It is significant which allows you to get more r value in less space with foam. I stacked foam board insulation in my cathedral ceiling to hit the required r value in a 2x10 rafter bay and still have room for venting..

The reason for not doing it is cost.

Last edited by ryansdiydad; 07-18-2018 at 09:59 PM.
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Old 07-19-2018, 05:41 AM   #7
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Re: Cathedral Ceiling Redo


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Originally Posted by Bud9051 View Post
Local codes can vary but as far as I know you can't use fiberglass or Roxul insulation (air permeable) directly against the bottom of the roof deck. Air gets in and finds a cold surface and you have mold and rot.
http://www.greenbuildingadvisor.com/...hedral-ceiling

If you can fill in your location of tell us your climate zone we can be more specific.

Bud

I'm in Sullivan County NY, it's zone 6. Both hot and cold.
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Old 07-19-2018, 05:46 AM   #8
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Re: Cathedral Ceiling Redo


Quote:
Originally Posted by ryansdiydad View Post
https://www.todayshomeowner.com/insulation-r-value/

It is significant which allows you to get more r value in less space with foam. I stacked foam board insulation in my cathedral ceiling to hit the required r value in a 2x10 rafter bay and still have room for venting..

The reason for not doing it is cost.



Yes it will cost for sure. Can you describe your assembly from roof deck down and what solid foam product you used?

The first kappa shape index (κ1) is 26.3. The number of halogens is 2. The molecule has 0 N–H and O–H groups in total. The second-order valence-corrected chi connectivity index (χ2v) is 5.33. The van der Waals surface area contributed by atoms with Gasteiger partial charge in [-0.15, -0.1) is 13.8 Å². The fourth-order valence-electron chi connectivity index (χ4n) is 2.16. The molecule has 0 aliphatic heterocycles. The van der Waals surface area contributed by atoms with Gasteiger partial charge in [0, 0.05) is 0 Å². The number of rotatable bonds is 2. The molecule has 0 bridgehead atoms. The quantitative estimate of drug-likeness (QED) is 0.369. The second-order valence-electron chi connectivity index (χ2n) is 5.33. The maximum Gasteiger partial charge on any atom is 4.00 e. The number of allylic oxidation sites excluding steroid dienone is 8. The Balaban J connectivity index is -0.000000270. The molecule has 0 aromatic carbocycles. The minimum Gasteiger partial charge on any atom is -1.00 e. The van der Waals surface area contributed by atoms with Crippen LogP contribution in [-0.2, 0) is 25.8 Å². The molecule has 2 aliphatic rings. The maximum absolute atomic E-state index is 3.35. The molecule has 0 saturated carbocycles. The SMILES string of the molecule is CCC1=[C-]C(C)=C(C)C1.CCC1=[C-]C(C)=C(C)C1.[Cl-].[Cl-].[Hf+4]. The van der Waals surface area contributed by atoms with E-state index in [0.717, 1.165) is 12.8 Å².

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Old 07-19-2018, 10:03 AM   #9
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Re: Cathedral Ceiling Redo


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Originally Posted by arcticranger View Post
Yes it will cost for sure. Can you describe your assembly from roof deck down and what solid foam product you used?
So it goes

- Decking
- Baffles to ensure I didn't push the foam boards up against the decking and cut off air flow..
- 4 layers of foam board with spray foam applied with each layer to fill in any gaps
- Drywall

I am pretty sure I used these boards and I did reach out to the manufacturer to confirm it was okay to stack these..

https://www.menards.com/main/buildin...9869921&ipos=7

Given the R-value required the only other way to hit the mark was spray foam and the cost for that was way higher than my just doing the boards myself.

Passed inspection the architect just needed to note the use of foam boards in an "as built" letter for the city.

Last edited by ryansdiydad; 07-19-2018 at 10:07 AM.